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# When does Double.ToString() return a value in scientific notation?

I assume that it has something to do with the number of leading or trailing zeroes, but I can't find anything in msdn that gives me a concrete answer.

At what point does `Double.ToString(CultureInfo.InvariantCulture)` start to return values in scientific notation?

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From the docs for `Double.ToString(IFormatProvider)`:

This instance is formatted with the general numeric format specifier ("G").

From the docs for the General Numeric Format Specifier:

Fixed-point notation is used if the exponent that would result from expressing the number in scientific notation is greater than -5 and less than the precision specifier; otherwise, scientific notation is used. The result contains a decimal point if required, and trailing zeros after the decimal point are omitted. If the precision specifier is present and the number of significant digits in the result exceeds the specified precision, the excess trailing digits are removed by rounding.

However, if the number is a Decimal and the precision specifier is omitted, fixed-point notation is always used and trailing zeros are preserved.

The default precision specifier for `Double` is documented to be 15.

Although earlier in the table, it's worded slightly differently:

Result: The most compact of either fixed-point or scientific notation.

I haven't worked out whether those two are always equivalent for a `Double` value...

EDIT: As per Abel's comment:

Also, it is not always the most compact notation. 0.0001 is larger then 1E-04, but the first is output. The MS docs are not complete here.

That fits in with the more detailed description, of course. (As the exponent required is greater than -5 and less than 15.)

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You answer doesn't include what the precision specifier is, which is part of why it is shown the way it is. The default is `15`. Also, it is not always the most compact notation. `0.0001` is larger then `1E-04`, but the first is output. The MS docs are not complete here. – Abel Oct 19 '12 at 16:18
@Abel: Will include both bits, thanks. – Jon Skeet Oct 19 '12 at 16:19
I disagree with the term "most compact" and consider msdn documentation as misleading in this respect. If you take double x=13950, then G4 format produces "1.395E+04", which is miles from being "most compact". In my opinion the "G" format worked better in C, Fortran etc. where it really produced "most compact" string. C# forces me to look for workarounds... – Jan Slodicka Feb 27 '14 at 15:53

From the documentation it follows that the most compact form to represent the number will be chosen.

I.e., when you do not specify a format string, the default is the "G" format string. From the specification of the G format string follows:

Result: The most compact of either fixed-point or scientific notation.

The default for the number of digits is 15 with the specifier. That means that a number that is representable as exactly a certain binary representation (like 0.1 in the example of harriyott) will be displayed as fixed point, unless the exponential notation is more compact.

When there are more digits, it will, by default, display all these digits (up to 15) and choose exponential notation once that is shorter.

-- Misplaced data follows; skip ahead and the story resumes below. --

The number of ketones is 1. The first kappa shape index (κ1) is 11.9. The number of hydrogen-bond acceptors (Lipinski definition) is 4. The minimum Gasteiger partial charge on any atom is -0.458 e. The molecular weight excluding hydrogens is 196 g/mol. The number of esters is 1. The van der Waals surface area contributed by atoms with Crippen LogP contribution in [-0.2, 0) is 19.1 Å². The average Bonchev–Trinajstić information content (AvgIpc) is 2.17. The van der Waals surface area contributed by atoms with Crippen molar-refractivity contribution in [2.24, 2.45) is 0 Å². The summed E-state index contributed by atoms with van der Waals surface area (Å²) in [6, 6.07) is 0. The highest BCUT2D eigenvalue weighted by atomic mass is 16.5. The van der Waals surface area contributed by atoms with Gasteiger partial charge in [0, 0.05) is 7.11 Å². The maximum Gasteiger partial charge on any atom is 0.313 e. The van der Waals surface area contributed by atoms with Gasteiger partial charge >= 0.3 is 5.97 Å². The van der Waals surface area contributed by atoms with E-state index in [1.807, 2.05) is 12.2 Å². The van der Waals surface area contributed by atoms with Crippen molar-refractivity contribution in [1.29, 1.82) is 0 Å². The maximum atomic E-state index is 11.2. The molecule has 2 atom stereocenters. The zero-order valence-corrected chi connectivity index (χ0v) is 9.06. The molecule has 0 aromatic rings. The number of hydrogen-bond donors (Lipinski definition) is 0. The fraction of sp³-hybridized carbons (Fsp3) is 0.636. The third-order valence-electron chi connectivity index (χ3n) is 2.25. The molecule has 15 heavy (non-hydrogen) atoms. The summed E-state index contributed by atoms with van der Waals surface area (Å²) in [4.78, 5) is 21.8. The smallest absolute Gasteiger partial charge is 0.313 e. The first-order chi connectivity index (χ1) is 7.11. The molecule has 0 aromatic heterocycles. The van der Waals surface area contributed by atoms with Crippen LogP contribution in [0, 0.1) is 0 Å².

Putting this together:

``````?(1.0/7.0).ToString()
"0,142857142857143"      // 15 digits
?(10000000000.0/7.0).ToString()
"1428571428,57143"       // 15 significant digits, E-notation not shorter
?(100000000000000000.0/7.0).ToString()
"1,42857142857143E+16"   // 15 sign. digits, above range for non-E-notation (15)
?(0.001/7.0).ToString()
"0,000142857142857143"   // non E-notation is shorter
?(0.0001/7.0).ToString()
"1,42857142857143E-05"   // E-notation shorter
``````

And, of interest:

``````?(1.0/2.0).ToString()
"0,5"                    // exact representation
?(1.0/5.0).ToString()
"0,2"                    // rounded, zeroes removed
?(1.0/2.0).ToString("G20")
"0,5"                    // exact representation
?(1.0/5.0).ToString("G20")
"0,20000000000000001"    // unrounded
``````

This is to show what happens behind the scene and why `0.2` is written as `0.2`, not `0,20000000000000001`, which is actually is. By default, 15 significant digits are shown. When there are more digits (and there always are, except for certain special numbers), these are rounded the normal way. After rounding, redundant zeroes are removed.

Note that a double has a precision of 15 or 16 digits, depending on the number. So, by showing 15 digits, what you see is a correctly rounded down number and always a complete representation, and the shortest representation of the double.

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It uses the formatter "G" (for "General"), which is specified to use "the most compact of either fixed-point or scientific notation" http://msdn.microsoft.com/en-us/library/dwhawy9k.aspx

So since the fixed-point `0.00001` is more characters than `1E-05` it will favour the scientific notation. I suppose if they're of equal length, it favours fixed-point.

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`0.0001` has more characters then `1E-04`, but is preferred... ;) – Abel Oct 19 '12 at 16:19

I've just tried this with a loop:

``````double a = 1;
for (var i = 1; i < 10; i++)
{
a = a / 10;
Console.WriteLine(a.ToString(CultureInfo.InvariantCulture));
}
``````

The output was:

``````0.1
0.01
0.001
0.0001
1E-05
1E-06
1E-07
1E-08
1E-09
``````
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I tried similar experiments, but still didn't have a precise answer for why the conversion happens when it does. – geekchic Oct 19 '12 at 16:00